Archive for the ‘Ruby’ Category

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JRuby still kicking some ass

April 28, 2008

Ruby’s future is looking bright, in no small part due to the many implementations. How’s your favorite language looking?

That’s always such a pleasure to read Charles views and stories.

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What’s wrong with *J*Groovy?

February 23, 2008

Patch

Every new year comes up with its JRuby vs (J)Groovy battle. Obviously (J)Groovy users/community are good at promotion, you’ll hardly ever see posts about JRuby without (J)Groovy marketing propaganda posted in comments.

I am definitely in favor of JRuby but I can understand some of the (J)Groovy arguments. I have nothing against JGroovy, it surely integrates pretty well with Java World and I think the mix of Java with Groovy will be easily adopted by the fearful Managers (fearing Ruby).

So what’s wrong with *J*Groovy ?…

Groovy!

JRuby and Jython were developped on top of 2 popular languages (Ruby and Python) which have been existing for more than 15 years, with their own community. Today Ruby and Python are heavily used running their own vms on nearly all os possible. Ruby has no less than 4 vm implementations. JGroovy is based on Groovy language which is 5 years old and only cloned what it found cool from its neighboors to patch Java dinosaur. Would you invest in such language? At least Sun, Microsoft, IBM, Thoughtworks, Oracle made their choice…

Fact is Groovy language has no mean of existence on its own without Java.

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Rails Wanted Dead or Alive $2.500.000!

July 10, 2007

Wanted Rails

Rails success is not debatable. But this was not an easy battle (and still isn’t) and some projects are trying to keep the ewes into the JEE garden.

Rails SLOC 2004-2007

This represents the SLOC (Source Lines Of Code) of Rails since it was born 3 years ago.
What to say about this? Basically you can’t say much about SLOC (see the SLOC part of a previous post)… Except that the progress is regular (which can be explained by the fact that it is maintained by a company in contrast to open source projects which might have an important growing community of commiters)
Now sloccount gives us a summary:

Total Physical Source Lines of Code (SLOC) = 74,385 (100% Ruby)
Development Effort Estimate, Person-Years (Person-Months) = 18.45 (221.45)
(Basic COCOMO model, Person-Months = 2.4 * (KSLOC**1.05))
Schedule Estimate, Years (Months) = 1.62 (19.46)
(Basic COCOMO model, Months = 2.5 * (person-months**0.38))
Estimated Average Number of Developers (Effort/Schedule) = 11.38
Total Estimated Cost to Develop = $ 2,492,879
(average salary = $56,286/year, overhead = 2.40)

So the reward for Rails is $2,492,879!
This is based on 2004 salary…

Now if you want to have some fun and get some stats from your favourite svn repository, go get Ruby, go get Gruff, go get sloccount, go get a Beer, and relax!
Sorry for the format but WordPress really doesn’t help me…
# railssloccount.rb
# July 10, 2007

require 'date'
require 'rubygems'
require 'gruff'

DIR_DOWNLOAD = '/home/username/railssloccount/'
STEP = 15
FIRST_DATE = '2004-11-29'
GRAPH_SIZE = 400
GRAPH_HORIZONTAL_AXIS_SPACE = 16
axis = {}
datas = []
index = 0

puts "svn checkout --revision {#{FIRST_DATE}} \
\"hxxp://dev.rubyonrails.org/svn/rails/trunk\" \
#{DIR_DOWNLOAD}trunk"


`svn checkout --revision {#{FIRST_DATE}} \
\"hxxp://dev.rubyonrails.org/svn/rails/trunk\" \
#{DIR_DOWNLOAD}trunk`


(Date.parse(FIRST_DATE)..Date.today).step(STEP) do |date|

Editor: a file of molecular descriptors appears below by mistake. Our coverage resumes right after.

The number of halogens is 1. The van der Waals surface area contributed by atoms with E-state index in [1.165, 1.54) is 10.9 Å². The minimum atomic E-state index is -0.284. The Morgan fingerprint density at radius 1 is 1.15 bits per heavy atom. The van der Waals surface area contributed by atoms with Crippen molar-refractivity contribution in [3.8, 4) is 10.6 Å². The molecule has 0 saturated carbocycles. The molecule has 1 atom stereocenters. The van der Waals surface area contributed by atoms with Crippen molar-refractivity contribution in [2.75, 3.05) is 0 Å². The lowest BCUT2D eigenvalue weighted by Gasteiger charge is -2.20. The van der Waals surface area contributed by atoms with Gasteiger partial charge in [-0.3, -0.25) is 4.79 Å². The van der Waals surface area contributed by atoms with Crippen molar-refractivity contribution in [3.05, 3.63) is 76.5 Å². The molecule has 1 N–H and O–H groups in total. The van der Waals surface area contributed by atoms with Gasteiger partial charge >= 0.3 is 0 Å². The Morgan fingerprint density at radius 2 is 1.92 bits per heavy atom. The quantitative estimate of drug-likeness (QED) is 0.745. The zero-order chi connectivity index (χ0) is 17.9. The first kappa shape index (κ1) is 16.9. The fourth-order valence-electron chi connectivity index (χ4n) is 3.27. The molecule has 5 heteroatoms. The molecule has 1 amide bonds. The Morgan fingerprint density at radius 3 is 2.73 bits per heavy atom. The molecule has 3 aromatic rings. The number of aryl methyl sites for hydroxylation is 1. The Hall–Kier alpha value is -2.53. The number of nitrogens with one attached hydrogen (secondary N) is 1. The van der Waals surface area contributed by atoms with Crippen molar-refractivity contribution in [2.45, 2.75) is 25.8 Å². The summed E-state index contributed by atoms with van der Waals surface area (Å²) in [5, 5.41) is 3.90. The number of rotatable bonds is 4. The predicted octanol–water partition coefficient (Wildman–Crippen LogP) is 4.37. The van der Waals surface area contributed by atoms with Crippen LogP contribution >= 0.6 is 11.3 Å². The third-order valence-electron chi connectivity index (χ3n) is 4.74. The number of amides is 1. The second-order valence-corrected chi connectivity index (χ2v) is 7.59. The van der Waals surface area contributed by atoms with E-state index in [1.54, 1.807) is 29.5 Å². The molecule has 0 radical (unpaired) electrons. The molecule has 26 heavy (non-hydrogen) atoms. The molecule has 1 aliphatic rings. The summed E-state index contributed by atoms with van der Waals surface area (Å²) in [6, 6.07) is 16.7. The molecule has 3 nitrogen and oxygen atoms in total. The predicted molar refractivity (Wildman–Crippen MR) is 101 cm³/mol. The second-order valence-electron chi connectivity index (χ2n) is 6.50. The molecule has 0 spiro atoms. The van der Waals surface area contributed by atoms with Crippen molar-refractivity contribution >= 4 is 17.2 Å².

axis[index] = date.to_s \
if
index % GRAPH_HORIZONTAL_AXIS_SPACE == 0
index += 1
puts "svn update --revision {#{date}} \
\"hxxp://dev.rubyonrails.org/svn/rails/trunk\" \
#{DIR_DOWNLOAD}trunk"

`svn update --revision {#{date}} \
\"hxxp://dev.rubyonrails.org/svn/rails/trunk\" \
#{DIR_DOWNLOAD}trunk`

puts "sloccount #{DIR_DOWNLOAD}trunk"
result_cmd = `sloccount #{DIR_DOWNLOAD}trunk`
File.open("#{DIR_DOWNLOAD}sloccount_#{date}.txt", "w") { |f|
f << result_cmd
}
result = result_cmd[/ruby:\s*(\d+)/].gsub(/ruby:\s*/, '').to_i
puts "Date: #{date} - SLOC: #{result}"
datas << result
end

axis[index-1] = last_date.to_s

g = Gruff::Line.new(GRAPH_SIZE)
g.data('Rails SLOC', datas)
g.labels = axis
g.minimum_value = 0
g.title = 'Rails SLOC'
g.write("rails_sloc_#{STEP.to_s}day_#{GRAPH_SIZE.to_s}.png")

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How to detect which language a text is written in? Or when science meets human!

May 13, 2007

As I mentioned earlier in my spam attack analysis, I wanted to know which language spams I receive are written in. My first bruteforce-like idea was to take each word one by one, and search in english/french/german/… dictionaries whether the words were in. But with this approach I would miss all the conjugated verbs (until I had a really nice dictionary like the one I have now in firefox plugin). Then I remember that languages could differ in the distribution of their alphabetical letters, but well I had no statistics about that…
That was it for my own brainstorming, I decided to have a look at what google thinks about this problem. I firstly landed on some online language detector… The easy solution would have been to abuse this service which must have some cool algorithms, but well I needed to know what kind of algorithms it could be, and I didn’t want to rely on any thirdparty web service. Finally I read about Evaluation of Language Identification Methods, of which the abstract seemed perfect:

Language identification plays a major role in several Natural Language Processing applications. It is mostly used as an important preprocessing step. Various approaches have been made to master the task. Recognition rates have tremendously increased. Today identification rates of up to 99 % can be reached even for small input. The following paper will give an overview about the approaches, explain how they work, and comment on their accuracy. In the remainder of the paper, three freely available language identification programs are tested and evaluated.

I found the N-gram approach on page 8 (chapter 4) rather interesting. The principle is to cut into defined pieces m long texts written in their respective language (english, french…), that we will call training texts, and count how much time each piece appeared; Do the same on the text you want to identify, and check the training text matching your text the best; This training text is most likely written in the same language as your text.
The pieces are the N-grams, ie for the word GARDEN the bi-grams (N=2) are: G, GA, AR, RD, DE, EN, N.
Now there are various way of finding the best matching text playing with the N-grams, distances, score…

N-gram comparison
I found an implementation from 1996 in C, here with sources. So I followed same algorithm and implemented it in Ruby. Those C sources reminded me of my C days where you had to implement your lists, hashes. Those sources are optimized for memory usage (10 years ago…)… At the end the Ruby code is a hundred line while the C was four times more, and the Ruby code is easier to read. Don’t take that as a demonstration, it is not!! I admit the C binary is maybe a bit faster (but not that much ;)). I’ll try to commit it on rubyforge when I have some time.